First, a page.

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Wheel Alignment Glossary
Aligning your wheels can improve fuel economy and reduce tyre wear
Wheel Alignment – Glossary
An explanation of the different alignment angles can be found by clicking on the following tabs:
What is Camber?
Camber increases or decreases the tyre’s grip on the road by the wheel not being upright, when viewed from the front or rear. Correct camber is a design requirement and incorrectly set at best will cause tyre wear but at worse could seriously compromise the overall handling characteristics of the car – even making it dangerous.
- Positive camber is when the top of the wheel leans away from the car.
- Negative camber is when the top of the wheel leans towards the car.
- Zero camber is therefore when the wheel is fully upright.
Often overlooked and often resulting in vehicle pull. Cross camber is the difference in camber from one side to the other, if each wheel is itself correctly in tolerance, but at opposite ends of the scale, then the cross camber will be high and might need attention. Some manufactures now specify this value. The car will tend, as a general rule, to pull to the side with the least negative or most positive camber.
What is Caster?
Caster is the forward or rearward tilt of the steering axis, in reference to the vertical when viewed from the vehicle side. Positive caster is where the steering axis is sloped towards the rear. Negative caster (not common) is where the steering axis is sloped towards the front.
High positive caster makes the steering heavier but results in the car remaining better in a straight line at speed. Shopping cars, Renault 5, Ford Fiesta, etc have caster values close to zero. BMW 7 series or Mercedes 500 have high positive caster to assist in keeping straight on the autobahn!
Cross caster is a difference in caster from side to side. As a rule of thumb a car will steer toward the side with the least caster.
- Positive Toe is the leading edge of the wheels closer together.
- Negative Toe is the leading edge of the wheels further apart.
Our advice would be not to refer to toe as toe-in. For example negative toe-in is toe out! Better to simply say the car has negative toe or is toed out.
Individual toe is measured from the vehicle centre line. If a total toe figure is given divide it and its tolerance by two to gain the individual value. Individual toe can be thought of as a per wheel value i.e.
Total toe + 0deg 30min tol. +/- 0deg 15min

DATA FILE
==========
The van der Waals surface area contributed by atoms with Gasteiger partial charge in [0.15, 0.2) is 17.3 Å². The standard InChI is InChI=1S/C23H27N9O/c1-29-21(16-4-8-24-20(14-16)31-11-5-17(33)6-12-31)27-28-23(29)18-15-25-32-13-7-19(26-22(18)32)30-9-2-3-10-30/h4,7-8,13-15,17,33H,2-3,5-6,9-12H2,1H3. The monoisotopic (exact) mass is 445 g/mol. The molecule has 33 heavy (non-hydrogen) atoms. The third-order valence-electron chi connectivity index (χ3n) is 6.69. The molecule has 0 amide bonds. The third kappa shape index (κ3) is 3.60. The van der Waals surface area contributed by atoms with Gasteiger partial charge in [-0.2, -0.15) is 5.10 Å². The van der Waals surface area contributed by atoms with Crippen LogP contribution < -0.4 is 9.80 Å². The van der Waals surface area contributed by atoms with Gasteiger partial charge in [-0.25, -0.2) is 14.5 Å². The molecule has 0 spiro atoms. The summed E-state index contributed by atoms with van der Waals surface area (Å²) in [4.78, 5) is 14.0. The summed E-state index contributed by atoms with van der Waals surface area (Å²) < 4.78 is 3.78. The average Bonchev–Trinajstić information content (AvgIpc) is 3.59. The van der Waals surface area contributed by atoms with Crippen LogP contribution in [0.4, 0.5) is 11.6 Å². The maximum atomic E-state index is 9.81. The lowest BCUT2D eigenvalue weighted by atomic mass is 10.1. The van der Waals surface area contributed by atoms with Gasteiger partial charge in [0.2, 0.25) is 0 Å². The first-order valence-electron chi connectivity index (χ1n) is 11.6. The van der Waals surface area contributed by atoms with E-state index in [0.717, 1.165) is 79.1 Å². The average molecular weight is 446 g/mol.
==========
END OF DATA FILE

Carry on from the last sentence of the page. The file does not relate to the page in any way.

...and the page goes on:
Individual toe + 0deg 15min tol. +/- 0deg 7.5min
Units of measurement
Toe can be measured in mm or degrees and minutes. A common mistake is to simply state a toe value, i.e. Ford Sierra +2mm. However there are various worldwide conventions as to where this is measured. For Europe the norm is to measure at the edge of the wheel rim and hence a diameter of the rim must be specified. So to correctly specify the toe for the Ford Sierra it should be stated as +2mm for a 14″ rim.
The problem is that fitting different size wheels would result in a different toe figure being required! The solution is to always measure and record the toe as degrees and minutes. (Or decimal degrees if you prefer). This value is irrespective of wheel rim size fitted and is less liable to error.
Thrust angle (other than zero) occurs when the individual rear toe values are unequal. The easiest example to imagine is for a car with a live rear axle (one piece) that has the axle fitted crocked in the body such that one rear wheel has toe-in and the other one has toe-out.
Thrust line is an angle of the resultant drive direction compared to the vehicle centreline. Cars driven with high thrust angles may appear to ‘crab’. On cars, which have independent suspension, some are individually adjustable for toe, which can then be used to correct both the toe-in and thrust line together. Thrust angle should where possible always be adjusted to zero, to coincide with the vehicle centreline.
- A positive thrust angle is one that points to the left.
- A negative thrust line is one that points to the right.
Straight steering wheel
Errors in the steering wheel being straight on road test can be the rear toe being wrong and a high thrustline. (As well as the front track-rods being adjusted un-equally or steering wheel having been fitted incorrectly). Computerised aligners measure and record the thrustline and at the adjustment stage will set the steering wheel level allowing for any thrust angle. It is for this reason that the adjustment step on all aligners takes you first through rear toe adjust, to give you the opportunity of reducing the thrust angle as far as possible, before moving on and adjusting the front toe and steering wheel.
Setback is the relative positions of the two wheels on an axle. Setback can be given in mm or as an angle i.e. degrees and minutes.
- Negative setback is the right wheel back (relative to the left)
- Positive setback is the left wheel back (relative to the right)
Setback will not tell you which wheel is in the correct position only the relative position. So is that wheel forward or the other wheel back? Measuring wheelbase or caster can help.
Interestingly very few manufactures give a tolerance, so the value should be used as a guide in that if you measure a high set back, there may then be something else which will measure out side the tolerance. One example of this would be the caster angle. If one front wheel has been knocked back giving it high set back then the caster angle would also measure low, possibly even out of tolerance on this side.